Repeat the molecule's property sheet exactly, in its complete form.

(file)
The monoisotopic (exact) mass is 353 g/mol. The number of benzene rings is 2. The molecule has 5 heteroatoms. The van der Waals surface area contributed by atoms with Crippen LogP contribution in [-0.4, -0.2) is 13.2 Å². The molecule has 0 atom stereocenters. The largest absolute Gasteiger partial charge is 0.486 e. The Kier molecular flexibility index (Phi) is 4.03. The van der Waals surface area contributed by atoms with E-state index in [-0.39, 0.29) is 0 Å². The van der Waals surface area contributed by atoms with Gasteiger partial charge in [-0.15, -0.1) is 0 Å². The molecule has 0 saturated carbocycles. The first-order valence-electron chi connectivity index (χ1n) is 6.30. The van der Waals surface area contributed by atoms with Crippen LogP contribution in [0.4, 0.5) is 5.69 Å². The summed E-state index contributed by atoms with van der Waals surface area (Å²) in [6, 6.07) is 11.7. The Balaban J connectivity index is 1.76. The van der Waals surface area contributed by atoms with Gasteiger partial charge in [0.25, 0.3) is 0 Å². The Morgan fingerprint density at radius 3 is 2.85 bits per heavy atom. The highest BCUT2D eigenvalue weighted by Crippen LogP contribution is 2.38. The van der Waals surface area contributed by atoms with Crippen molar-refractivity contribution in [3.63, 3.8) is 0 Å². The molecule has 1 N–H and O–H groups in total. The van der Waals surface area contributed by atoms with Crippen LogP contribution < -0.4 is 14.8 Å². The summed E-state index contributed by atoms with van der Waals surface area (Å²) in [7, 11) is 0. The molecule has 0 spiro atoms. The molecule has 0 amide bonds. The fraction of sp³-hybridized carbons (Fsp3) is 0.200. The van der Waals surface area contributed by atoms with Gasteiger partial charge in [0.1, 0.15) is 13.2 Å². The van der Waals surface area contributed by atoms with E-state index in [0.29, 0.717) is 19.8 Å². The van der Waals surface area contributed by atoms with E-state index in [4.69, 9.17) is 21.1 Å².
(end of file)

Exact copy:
The monoisotopic (exact) mass is 353 g/mol. The number of benzene rings is 2. The molecule has 5 heteroatoms. The van der Waals surface area contributed by atoms with Crippen LogP contribution in [-0.4, -0.2) is 13.2 Å². The molecule has 0 atom stereocenters. The largest absolute Gasteiger partial charge is 0.486 e. The Kier molecular flexibility index (Phi) is 4.03. The van der Waals surface area contributed by atoms with E-state index in [-0.39, 0.29) is 0 Å². The van der Waals surface area contributed by atoms with Gasteiger partial charge in [-0.15, -0.1) is 0 Å². The molecule has 0 saturated carbocycles. The first-order valence-electron chi connectivity index (χ1n) is 6.30. The van der Waals surface area contributed by atoms with Crippen LogP contribution in [0.4, 0.5) is 5.69 Å². The summed E-state index contributed by atoms with van der Waals surface area (Å²) in [6, 6.07) is 11.7. The Balaban J connectivity index is 1.76. The van der Waals surface area contributed by atoms with Gasteiger partial charge in [0.25, 0.3) is 0 Å². The Morgan fingerprint density at radius 3 is 2.85 bits per heavy atom. The highest BCUT2D eigenvalue weighted by Crippen LogP contribution is 2.38. The van der Waals surface area contributed by atoms with Crippen molar-refractivity contribution in [3.63, 3.8) is 0 Å². The molecule has 1 N–H and O–H groups in total. The van der Waals surface area contributed by atoms with Crippen LogP contribution < -0.4 is 14.8 Å². The summed E-state index contributed by atoms with van der Waals surface area (Å²) in [7, 11) is 0. The molecule has 0 spiro atoms. The molecule has 0 amide bonds. The fraction of sp³-hybridized carbons (Fsp3) is 0.200. The van der Waals surface area contributed by atoms with Gasteiger partial charge in [0.1, 0.15) is 13.2 Å². The van der Waals surface area contributed by atoms with E-state index in [0.29, 0.717) is 19.8 Å². The van der Waals surface area contributed by atoms with E-state index in [4.69, 9.17) is 21.1 Å².